Mr. Speaker, it is a pleasure to rise today on this important topic before the House. The member who has called this concurrence debate is a member of the Standing Committee on Aboriginal Affairs and Northern Development and is a passionate advocate for aboriginal people throughout Canada and, of course, students.
This was an important study that was the first that I took part in as a member of Parliament and, as such, was not only a study on education but was very much an education for me.
We received many submissions and it was an extensive study. We also, in my opinion, found important information about the process for which aboriginal students across Canada are learning.
If there is one thing that everyone can agree on, it is that the path for individuals to succeed, for communities to escape poverty, for societies to flourish and for economies to prosper lies through education, education and more education.
Despite heroic efforts by thousands of students, parents, teachers and educators and many green shoots of progress, we all must admit there has not been enough of that progress. Too few aboriginal children finish high school. Too many schools lack the labs and libraries or the access to extra support services that make a difference. They have little measurement, no real system and no education act, just schools, lots of funding, agreements and people trying to make it work by throwing money at a system that may not work in the short term but suffices for the here and now.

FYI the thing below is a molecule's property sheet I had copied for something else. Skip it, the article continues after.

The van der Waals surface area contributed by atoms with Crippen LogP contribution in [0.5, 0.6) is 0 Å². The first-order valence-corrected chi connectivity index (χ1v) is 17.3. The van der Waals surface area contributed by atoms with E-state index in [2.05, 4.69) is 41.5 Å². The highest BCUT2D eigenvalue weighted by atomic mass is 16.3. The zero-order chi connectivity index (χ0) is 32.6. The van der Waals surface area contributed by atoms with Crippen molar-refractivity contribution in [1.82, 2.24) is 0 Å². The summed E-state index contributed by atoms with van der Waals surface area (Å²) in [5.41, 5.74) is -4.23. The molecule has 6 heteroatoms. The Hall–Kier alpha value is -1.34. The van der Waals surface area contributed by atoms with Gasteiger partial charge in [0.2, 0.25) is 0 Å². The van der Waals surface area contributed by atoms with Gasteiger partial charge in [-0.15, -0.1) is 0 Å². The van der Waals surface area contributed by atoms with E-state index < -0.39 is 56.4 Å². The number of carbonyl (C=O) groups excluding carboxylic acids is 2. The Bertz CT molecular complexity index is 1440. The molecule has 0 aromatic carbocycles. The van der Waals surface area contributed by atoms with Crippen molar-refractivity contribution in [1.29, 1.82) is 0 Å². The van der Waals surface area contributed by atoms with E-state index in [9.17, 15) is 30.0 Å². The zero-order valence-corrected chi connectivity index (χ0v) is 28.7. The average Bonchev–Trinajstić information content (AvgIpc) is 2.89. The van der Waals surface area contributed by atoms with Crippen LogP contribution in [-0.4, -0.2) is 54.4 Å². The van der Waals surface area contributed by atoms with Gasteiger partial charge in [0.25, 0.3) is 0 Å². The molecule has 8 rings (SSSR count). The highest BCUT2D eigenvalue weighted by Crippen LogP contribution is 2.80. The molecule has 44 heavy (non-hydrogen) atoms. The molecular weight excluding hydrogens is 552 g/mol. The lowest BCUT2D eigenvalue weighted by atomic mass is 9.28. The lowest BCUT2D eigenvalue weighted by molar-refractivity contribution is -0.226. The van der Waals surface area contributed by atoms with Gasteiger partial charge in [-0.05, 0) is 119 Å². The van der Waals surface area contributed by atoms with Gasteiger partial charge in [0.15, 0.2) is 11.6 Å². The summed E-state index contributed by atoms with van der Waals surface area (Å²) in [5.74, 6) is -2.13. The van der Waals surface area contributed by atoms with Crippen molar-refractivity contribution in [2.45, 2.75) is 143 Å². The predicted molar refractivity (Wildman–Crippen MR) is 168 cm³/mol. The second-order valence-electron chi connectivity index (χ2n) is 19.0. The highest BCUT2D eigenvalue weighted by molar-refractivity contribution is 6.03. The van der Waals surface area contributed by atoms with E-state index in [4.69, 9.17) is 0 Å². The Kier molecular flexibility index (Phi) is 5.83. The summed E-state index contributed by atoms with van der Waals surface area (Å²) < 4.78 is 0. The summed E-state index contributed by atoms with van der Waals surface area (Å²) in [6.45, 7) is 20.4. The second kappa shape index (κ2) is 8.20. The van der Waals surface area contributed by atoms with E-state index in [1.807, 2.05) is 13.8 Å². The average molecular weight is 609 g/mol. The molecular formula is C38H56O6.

However, it will not last. We need deeper renovation. We must do better. It is essential for all students across Canada and especially aboriginal students. We cannot wait.
Thankfully, we have seen a process begin in British Columbia. First nations people have led the way by forging a unique three-way partnership with the two levels of government. This partnership marries old ideas of first nations people along with new models of clear accountability for results in interconnection to the provincial standards for students and teachers.
Parliament passed this law to support the partnership last December. It is something that all members of the House were very proud of. We are moving swiftly, not just to implement it in B.C., but to offer similar partnerships in other parts of the country.
We have also learned from successes in Nova Scotia and the James Bay coast of Quebec. We have forged solid working relationships with experts in provincial ministries and universities.
We are still not sitting in a way that is urgent to press forward on these problems but we will in fact move forward and invest more than $50 million in important new school projects and extend the SchoolNet program that supports these schools with the Internet connections that they need to become the schools that everyone expects in this modern age.
This fall we will be doing a lot more as well. We cannot let this story end with an improvement in high schools. We also know that it is crucial to build bridges from these secondary schools to the labour markets and how important these further skills can be, whether that means university, college or accreditation for trades.